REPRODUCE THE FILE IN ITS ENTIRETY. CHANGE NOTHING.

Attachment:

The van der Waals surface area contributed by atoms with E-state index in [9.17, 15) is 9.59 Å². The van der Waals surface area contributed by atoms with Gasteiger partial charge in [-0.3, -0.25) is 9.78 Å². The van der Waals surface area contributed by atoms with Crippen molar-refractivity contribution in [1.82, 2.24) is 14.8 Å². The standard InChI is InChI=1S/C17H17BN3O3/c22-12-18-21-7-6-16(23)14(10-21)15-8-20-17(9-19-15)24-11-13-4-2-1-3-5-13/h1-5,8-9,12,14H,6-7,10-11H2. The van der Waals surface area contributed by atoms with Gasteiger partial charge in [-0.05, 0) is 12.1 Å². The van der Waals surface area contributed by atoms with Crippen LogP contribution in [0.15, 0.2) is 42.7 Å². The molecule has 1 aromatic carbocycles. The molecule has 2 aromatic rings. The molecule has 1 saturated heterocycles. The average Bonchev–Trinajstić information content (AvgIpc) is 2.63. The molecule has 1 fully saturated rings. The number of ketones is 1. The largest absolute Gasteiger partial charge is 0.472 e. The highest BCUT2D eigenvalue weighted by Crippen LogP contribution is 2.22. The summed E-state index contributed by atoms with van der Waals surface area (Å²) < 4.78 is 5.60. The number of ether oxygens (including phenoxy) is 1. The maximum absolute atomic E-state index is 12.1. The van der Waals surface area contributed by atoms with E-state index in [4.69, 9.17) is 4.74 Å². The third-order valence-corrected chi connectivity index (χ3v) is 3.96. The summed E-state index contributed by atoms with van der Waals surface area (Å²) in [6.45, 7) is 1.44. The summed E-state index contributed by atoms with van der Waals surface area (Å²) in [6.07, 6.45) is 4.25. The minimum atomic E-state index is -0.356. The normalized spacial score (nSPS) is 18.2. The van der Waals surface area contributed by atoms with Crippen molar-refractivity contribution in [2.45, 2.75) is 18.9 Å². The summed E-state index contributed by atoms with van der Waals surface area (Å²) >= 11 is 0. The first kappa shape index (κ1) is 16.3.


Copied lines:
The van der Waals surface area contributed by atoms with E-state index in [9.17, 15) is 9.59 Å². The van der Waals surface area contributed by atoms with Gasteiger partial charge in [-0.3, -0.25) is 9.78 Å². The van der Waals surface area contributed by atoms with Crippen molar-refractivity contribution in [1.82, 2.24) is 14.8 Å². The standard InChI is InChI=1S/C17H17BN3O3/c22-12-18-21-7-6-16(23)14(10-21)15-8-20-17(9-19-15)24-11-13-4-2-1-3-5-13/h1-5,8-9,12,14H,6-7,10-11H2. The van der Waals surface area contributed by atoms with Gasteiger partial charge in [-0.05, 0) is 12.1 Å². The van der Waals surface area contributed by atoms with Crippen LogP contribution in [0.15, 0.2) is 42.7 Å². The molecule has 1 aromatic carbocycles. The molecule has 2 aromatic rings. The molecule has 1 saturated heterocycles. The average Bonchev–Trinajstić information content (AvgIpc) is 2.63. The molecule has 1 fully saturated rings. The number of ketones is 1. The largest absolute Gasteiger partial charge is 0.472 e. The highest BCUT2D eigenvalue weighted by Crippen LogP contribution is 2.22. The summed E-state index contributed by atoms with van der Waals surface area (Å²) < 4.78 is 5.60. The number of ether oxygens (including phenoxy) is 1. The maximum absolute atomic E-state index is 12.1. The van der Waals surface area contributed by atoms with E-state index in [4.69, 9.17) is 4.74 Å². The third-order valence-corrected chi connectivity index (χ3v) is 3.96. The summed E-state index contributed by atoms with van der Waals surface area (Å²) in [6.45, 7) is 1.44. The summed E-state index contributed by atoms with van der Waals surface area (Å²) in [6.07, 6.45) is 4.25. The minimum atomic E-state index is -0.356. The normalized spacial score (nSPS) is 18.2. The van der Waals surface area contributed by atoms with Crippen molar-refractivity contribution in [2.45, 2.75) is 18.9 Å². The summed E-state index contributed by atoms with van der Waals surface area (Å²) >= 11 is 0. The first kappa shape index (κ1) is 16.3.